Jubal spoke. “Well, I guess you know who this fella is. Around the team, we’ve started calling him “Lazman.” You remember–Lazarus, who Jesus raised from the dead?”

The crowd cheered and Cassidy giggled. There was a sweet, childlike quality to him that nearly startled Jubal, but he went on. “I have asked Mr. Templeton–can I call you Cassidy?”

Cassidy lit up a huge smile and nodded his head.

Jubal continued. “Anyway, I’ve asked Cassidy to come and speak to you all today, and he has literally just driven up from the hospital to be with us.”

Carlos glanced over at Cassidy, giving him a once up-and-down. “Damn, that’s the best-lookin’ dead man I’ve ever seen.”

Cassidy clapped his hands and the crowd roared with laughter and cheers. Jubal didn’t say anything else, just held out his hand, offering the platform.

Cassidy paused, glancing out at the crowd, exhibiting a few nervous twitches, and then slowly moved forward, stopped, and then spoke into the microphone, a bit surprised at how loud it was.

“It is amazing that you have to die to find out how dead you were. At least, that’s the way it worked for me. I loved my wife, I loved my town. I thought I loved God. I loved to hunt and I loved the shotgun my Grandpa gave me. I loved sweet corn with lots of butter…”

Each time Cassidy mentioned an earthly delight, the crowd murmured approval. He continued.

“But that morning, when I saw the woman and her children in the car, about ready to be pressure-cooked–yes, I guess that’s a good way of puttin’ it–I realized in a breath of time that to do nothing was to be a coward. Oh, my God, I did not want to be a coward. I didn’t want to wait and then later tell people I was following protocol. I didn’t want to see them pull four dead bodies from the scene when one would be better.”

He chuckled. “Unfortunately, that was gonna be mine.”

The audience responded with nervous laughter.

“So everything I had ever been taught, seen, believed, experienced and hoped entered my legs and pushed me forward. My hands decided to give up my life. I’d like to tell you that I thought about it. I’d like to say I was trying to do the right thing, but actually, in that split second, my something-or-other believed it was the only thing.”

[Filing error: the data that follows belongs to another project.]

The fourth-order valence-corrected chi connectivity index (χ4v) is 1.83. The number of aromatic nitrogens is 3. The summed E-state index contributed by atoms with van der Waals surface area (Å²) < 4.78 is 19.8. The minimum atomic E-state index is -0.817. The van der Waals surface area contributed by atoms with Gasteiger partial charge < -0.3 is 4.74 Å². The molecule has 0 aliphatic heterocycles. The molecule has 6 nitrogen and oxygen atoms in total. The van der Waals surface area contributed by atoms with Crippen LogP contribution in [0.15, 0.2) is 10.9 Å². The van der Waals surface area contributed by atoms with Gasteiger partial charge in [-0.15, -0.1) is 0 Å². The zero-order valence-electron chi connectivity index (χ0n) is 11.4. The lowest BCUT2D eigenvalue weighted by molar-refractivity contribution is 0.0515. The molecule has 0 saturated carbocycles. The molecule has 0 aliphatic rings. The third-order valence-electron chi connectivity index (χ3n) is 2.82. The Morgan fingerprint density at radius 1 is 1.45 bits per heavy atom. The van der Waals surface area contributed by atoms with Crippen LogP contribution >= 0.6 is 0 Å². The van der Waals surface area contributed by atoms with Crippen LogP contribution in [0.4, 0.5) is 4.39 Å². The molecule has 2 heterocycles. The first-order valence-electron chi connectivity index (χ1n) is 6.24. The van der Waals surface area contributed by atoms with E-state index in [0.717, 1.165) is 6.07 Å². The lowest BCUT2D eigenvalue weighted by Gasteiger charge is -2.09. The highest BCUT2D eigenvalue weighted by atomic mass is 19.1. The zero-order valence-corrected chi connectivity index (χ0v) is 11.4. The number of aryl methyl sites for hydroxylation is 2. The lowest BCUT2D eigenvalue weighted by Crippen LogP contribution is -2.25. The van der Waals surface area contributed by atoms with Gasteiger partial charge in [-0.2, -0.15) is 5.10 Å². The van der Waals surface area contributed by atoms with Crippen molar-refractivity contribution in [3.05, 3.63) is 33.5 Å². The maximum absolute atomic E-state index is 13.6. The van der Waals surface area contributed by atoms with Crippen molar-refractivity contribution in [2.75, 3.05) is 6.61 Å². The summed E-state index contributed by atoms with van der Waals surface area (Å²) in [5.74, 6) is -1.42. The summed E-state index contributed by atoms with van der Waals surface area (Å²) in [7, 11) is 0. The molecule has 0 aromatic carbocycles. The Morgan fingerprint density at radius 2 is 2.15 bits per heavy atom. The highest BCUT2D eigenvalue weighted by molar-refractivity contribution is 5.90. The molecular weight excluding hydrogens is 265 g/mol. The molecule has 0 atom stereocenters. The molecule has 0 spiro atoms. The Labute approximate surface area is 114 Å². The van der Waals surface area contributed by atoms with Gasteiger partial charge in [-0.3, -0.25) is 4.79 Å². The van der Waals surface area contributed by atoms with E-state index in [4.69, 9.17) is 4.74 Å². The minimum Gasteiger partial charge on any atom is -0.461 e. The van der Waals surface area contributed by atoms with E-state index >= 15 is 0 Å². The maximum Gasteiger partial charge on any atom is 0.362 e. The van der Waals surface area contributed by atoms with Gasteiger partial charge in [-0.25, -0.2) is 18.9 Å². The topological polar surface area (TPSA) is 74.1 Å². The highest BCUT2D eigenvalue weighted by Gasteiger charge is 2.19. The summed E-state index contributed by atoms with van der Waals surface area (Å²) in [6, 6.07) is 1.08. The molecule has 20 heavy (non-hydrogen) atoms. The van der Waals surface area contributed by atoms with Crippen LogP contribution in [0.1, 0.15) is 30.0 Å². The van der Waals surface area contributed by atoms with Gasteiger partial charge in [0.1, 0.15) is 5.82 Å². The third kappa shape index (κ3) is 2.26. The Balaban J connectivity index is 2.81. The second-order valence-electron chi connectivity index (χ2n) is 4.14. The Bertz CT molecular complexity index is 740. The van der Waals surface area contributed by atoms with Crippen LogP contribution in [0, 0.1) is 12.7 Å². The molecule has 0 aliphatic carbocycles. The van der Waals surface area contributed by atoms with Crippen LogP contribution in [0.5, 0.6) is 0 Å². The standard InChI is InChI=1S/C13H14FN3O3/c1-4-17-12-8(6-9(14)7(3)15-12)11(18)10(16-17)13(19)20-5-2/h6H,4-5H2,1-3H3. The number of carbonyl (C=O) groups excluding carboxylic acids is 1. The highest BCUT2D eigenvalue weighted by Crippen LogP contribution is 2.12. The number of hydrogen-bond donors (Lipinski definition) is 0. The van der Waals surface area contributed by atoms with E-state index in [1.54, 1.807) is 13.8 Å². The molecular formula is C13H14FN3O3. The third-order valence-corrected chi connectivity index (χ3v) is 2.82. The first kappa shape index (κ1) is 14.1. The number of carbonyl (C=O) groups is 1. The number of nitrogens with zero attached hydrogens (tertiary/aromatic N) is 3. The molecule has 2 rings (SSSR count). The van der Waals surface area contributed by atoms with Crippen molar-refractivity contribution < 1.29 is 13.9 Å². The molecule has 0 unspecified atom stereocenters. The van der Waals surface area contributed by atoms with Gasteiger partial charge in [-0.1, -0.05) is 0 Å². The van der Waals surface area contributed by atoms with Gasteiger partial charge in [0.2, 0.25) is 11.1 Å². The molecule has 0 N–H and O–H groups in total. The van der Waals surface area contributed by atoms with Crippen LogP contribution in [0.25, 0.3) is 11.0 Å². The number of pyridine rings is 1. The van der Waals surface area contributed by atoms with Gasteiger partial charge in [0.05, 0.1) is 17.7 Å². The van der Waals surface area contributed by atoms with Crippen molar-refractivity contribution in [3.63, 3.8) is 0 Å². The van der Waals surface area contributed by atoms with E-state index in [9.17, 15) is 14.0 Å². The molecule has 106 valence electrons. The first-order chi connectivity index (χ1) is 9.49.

Some “amens” chorused from the audience.

“They tell me I was dead. I don’t know much about that. I suppose I could tell you I saw God, Jesus or maybe Elvis. I didn’t. The next thing I remember after grabbing for that wire was looking down at myself in the hallway, standing upright, without my boxer briefs. It almost killed me again.”

The audience roared.

Cassidy concluded. “So I’m not gonna take much more of your time. But I would encourage you to go out some place by yourself, sit for a spell–and check if you’re dead, so you don’t have to die.”

He finished, then slowly walked away from the microphone as a stillness fell over the crowd.

Jubal left the tender moment alone. Everybody stood in silence for a good solid minute.

Cassidy had time to walk off the stage–a makeshift-flatbed-trailer–and start ambling toward his truck. Suddenly the gathered erupted in applause and he was surrounded by people who just wanted to touch “the Lazman.”

That night, every network led with the story. Every newspaper in America carried the picture, an insight or an editorial, and nearly all the souls in America stole a moment to take their own pulse.

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Catchy (Sitting Two)This Young Man … June 18th, 2017


Matthew Ransley was an advertising agent but fancied himself an executive. He was a founding partner in a company called S.E.E.D.S.–an annoying, elongated acronym: “Selling Everything Everywhere, Delivering Success.”

Matthew was very good at what he did. He worked at being congenial but if sufficiently aggravated, could launch into a rampage to defend one of his well-guarded opinions.

It was Tuesday when the phone rang and Mariel, his secretary (though she preferred “executive assistant”) was not yet at work to answer, so Matthew found himself taking the call. It was from Marcus Tomlinson, an attorney—an attorney for the estate of Arthur Harts.